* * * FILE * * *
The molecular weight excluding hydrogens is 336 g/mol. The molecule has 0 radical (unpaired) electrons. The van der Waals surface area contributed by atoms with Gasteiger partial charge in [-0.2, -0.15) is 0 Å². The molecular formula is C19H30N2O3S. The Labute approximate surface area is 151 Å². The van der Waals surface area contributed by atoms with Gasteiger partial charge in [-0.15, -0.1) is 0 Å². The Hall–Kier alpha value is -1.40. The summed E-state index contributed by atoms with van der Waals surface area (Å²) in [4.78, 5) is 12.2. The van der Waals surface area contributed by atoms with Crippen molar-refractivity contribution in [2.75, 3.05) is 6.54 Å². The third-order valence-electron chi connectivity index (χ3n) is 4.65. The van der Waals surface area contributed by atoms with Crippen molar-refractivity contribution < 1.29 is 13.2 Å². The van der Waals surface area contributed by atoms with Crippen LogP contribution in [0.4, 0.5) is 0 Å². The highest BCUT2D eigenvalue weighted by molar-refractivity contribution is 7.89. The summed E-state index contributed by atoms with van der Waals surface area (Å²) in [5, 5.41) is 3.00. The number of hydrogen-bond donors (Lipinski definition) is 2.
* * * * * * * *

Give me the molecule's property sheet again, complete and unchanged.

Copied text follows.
The molecular weight excluding hydrogens is 336 g/mol. The molecule has 0 radical (unpaired) electrons. The van der Waals surface area contributed by atoms with Gasteiger partial charge in [-0.2, -0.15) is 0 Å². The molecular formula is C19H30N2O3S. The Labute approximate surface area is 151 Å². The van der Waals surface area contributed by atoms with Gasteiger partial charge in [-0.15, -0.1) is 0 Å². The Hall–Kier alpha value is -1.40. The summed E-state index contributed by atoms with van der Waals surface area (Å²) in [4.78, 5) is 12.2. The van der Waals surface area contributed by atoms with Crippen molar-refractivity contribution in [2.75, 3.05) is 6.54 Å². The third-order valence-electron chi connectivity index (χ3n) is 4.65. The van der Waals surface area contributed by atoms with Crippen molar-refractivity contribution < 1.29 is 13.2 Å². The van der Waals surface area contributed by atoms with Crippen LogP contribution in [0.4, 0.5) is 0 Å². The highest BCUT2D eigenvalue weighted by molar-refractivity contribution is 7.89. The summed E-state index contributed by atoms with van der Waals surface area (Å²) in [5, 5.41) is 3.00. The number of hydrogen-bond donors (Lipinski definition) is 2.